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Rivals in America and their worldview

Publication Date : 05-09-2012

 

America's Democratic President, Barack Obama, will be facing a challenge from the Republican, Mitt Romney, in the elections due in November. The worldview of the two contenders is quite different.

Obama is strongly opposed to outsourcing. Romney, on the other hand, supports it. In his reckoning, American companies should be allowed to outsource in order to remain competitive in the global economy. As the Governor of Massachusetts, he had vetoed a bill passed by the legislature banning government contractors from outsourcing work.

Obama is right that jobs especially those dependent on the US government’s support should not be outsourced. But he overlooks the point that US companies will have to use more expensive labour. They will be priced out of the global market and the jobs will evaporate as it were. Romney, on the other hand, is correct insofar as supporting American business is concerned. But he has no prescription for creating jobs. The ground reality is that America’s high standard of living is not sustainable in a global economy in which wages have to be equalised.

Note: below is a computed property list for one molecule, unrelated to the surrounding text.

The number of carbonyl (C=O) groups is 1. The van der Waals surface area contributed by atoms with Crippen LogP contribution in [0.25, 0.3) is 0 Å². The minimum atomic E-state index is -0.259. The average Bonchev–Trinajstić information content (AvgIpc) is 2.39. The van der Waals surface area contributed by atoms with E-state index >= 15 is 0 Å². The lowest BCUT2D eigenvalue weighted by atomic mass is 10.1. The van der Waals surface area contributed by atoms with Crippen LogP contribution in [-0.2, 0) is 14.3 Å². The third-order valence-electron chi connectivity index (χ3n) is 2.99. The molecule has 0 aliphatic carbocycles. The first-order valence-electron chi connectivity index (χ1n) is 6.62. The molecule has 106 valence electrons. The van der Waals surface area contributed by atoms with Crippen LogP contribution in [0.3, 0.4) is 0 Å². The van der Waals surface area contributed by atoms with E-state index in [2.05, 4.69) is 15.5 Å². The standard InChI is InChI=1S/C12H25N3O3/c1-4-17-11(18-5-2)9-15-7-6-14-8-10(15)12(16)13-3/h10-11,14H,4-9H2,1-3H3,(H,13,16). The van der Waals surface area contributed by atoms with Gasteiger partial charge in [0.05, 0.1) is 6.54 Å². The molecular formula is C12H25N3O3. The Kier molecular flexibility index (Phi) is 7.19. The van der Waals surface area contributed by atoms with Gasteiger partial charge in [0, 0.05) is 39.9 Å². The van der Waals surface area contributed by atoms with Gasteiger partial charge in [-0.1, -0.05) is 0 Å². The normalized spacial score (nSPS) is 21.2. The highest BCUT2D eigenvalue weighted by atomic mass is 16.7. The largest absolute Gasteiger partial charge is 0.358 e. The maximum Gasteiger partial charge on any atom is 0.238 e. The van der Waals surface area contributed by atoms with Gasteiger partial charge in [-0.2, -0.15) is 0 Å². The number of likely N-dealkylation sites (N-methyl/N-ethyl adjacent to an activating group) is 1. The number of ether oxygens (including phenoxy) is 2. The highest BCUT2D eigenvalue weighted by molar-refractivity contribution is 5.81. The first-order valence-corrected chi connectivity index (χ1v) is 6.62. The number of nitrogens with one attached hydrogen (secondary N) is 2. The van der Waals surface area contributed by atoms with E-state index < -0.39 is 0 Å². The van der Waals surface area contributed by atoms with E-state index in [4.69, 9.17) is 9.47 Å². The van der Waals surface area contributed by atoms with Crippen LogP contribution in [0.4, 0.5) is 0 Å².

The former President, George W Bush, had provided tax-cuts to American citizens to help them ward off the impact of global recession. These cuts are due to expire this December. Obama wants to end tax-cuts for the richer persons earning more than US$250,000 a year. He also wants to continue with the present policy of providing generous unemployment compensation.

In contrast, Romney wants to reduce tax rates for all--the poor as well as the rich. And he wants to replace unemployment compensation with ‘unemployment savings accounts’ where individuals will deposit part of their incomes and which will then be used to pay unemployment compensation should the need arise. This arrangement will be somewhat like the Provident Fund in India where a person deposits part of his salaries and gets certain benefits later. Clearly, Romney does not want the government to be burdened with the provision of unemployment compensation.

The third major difference is the position of the two candidates vis-a-vis the educational system. Obama is focused on reforming the primary sector and on improvement of quality. His Republican rival is focused on encouraging frontline research. Both initiatives are important.